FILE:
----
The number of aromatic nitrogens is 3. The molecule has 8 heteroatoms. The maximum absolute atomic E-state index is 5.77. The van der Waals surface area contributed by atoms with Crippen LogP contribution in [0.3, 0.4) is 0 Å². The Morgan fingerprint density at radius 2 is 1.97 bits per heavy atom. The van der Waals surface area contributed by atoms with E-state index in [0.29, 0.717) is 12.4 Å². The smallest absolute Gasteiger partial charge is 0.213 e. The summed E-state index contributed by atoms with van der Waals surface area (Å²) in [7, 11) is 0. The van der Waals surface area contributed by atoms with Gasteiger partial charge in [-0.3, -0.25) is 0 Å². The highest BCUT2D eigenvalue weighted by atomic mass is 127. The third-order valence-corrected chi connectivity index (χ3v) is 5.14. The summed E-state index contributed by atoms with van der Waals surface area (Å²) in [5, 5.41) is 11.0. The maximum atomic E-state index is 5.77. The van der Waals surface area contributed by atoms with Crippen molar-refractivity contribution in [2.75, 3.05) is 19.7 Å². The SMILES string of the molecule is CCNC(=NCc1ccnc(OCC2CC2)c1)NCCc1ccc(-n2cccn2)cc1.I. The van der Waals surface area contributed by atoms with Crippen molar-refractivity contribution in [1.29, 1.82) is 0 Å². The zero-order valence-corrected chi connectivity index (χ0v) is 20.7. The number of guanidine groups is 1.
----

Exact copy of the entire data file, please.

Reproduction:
The number of aromatic nitrogens is 3. The molecule has 8 heteroatoms. The maximum absolute atomic E-state index is 5.77. The van der Waals surface area contributed by atoms with Crippen LogP contribution in [0.3, 0.4) is 0 Å². The Morgan fingerprint density at radius 2 is 1.97 bits per heavy atom. The van der Waals surface area contributed by atoms with E-state index in [0.29, 0.717) is 12.4 Å². The smallest absolute Gasteiger partial charge is 0.213 e. The summed E-state index contributed by atoms with van der Waals surface area (Å²) in [7, 11) is 0. The van der Waals surface area contributed by atoms with Gasteiger partial charge in [-0.3, -0.25) is 0 Å². The highest BCUT2D eigenvalue weighted by atomic mass is 127. The third-order valence-corrected chi connectivity index (χ3v) is 5.14. The summed E-state index contributed by atoms with van der Waals surface area (Å²) in [5, 5.41) is 11.0. The maximum atomic E-state index is 5.77. The van der Waals surface area contributed by atoms with Crippen molar-refractivity contribution in [2.75, 3.05) is 19.7 Å². The SMILES string of the molecule is CCNC(=NCc1ccnc(OCC2CC2)c1)NCCc1ccc(-n2cccn2)cc1.I. The van der Waals surface area contributed by atoms with Crippen molar-refractivity contribution in [1.29, 1.82) is 0 Å². The zero-order valence-corrected chi connectivity index (χ0v) is 20.7. The number of guanidine groups is 1.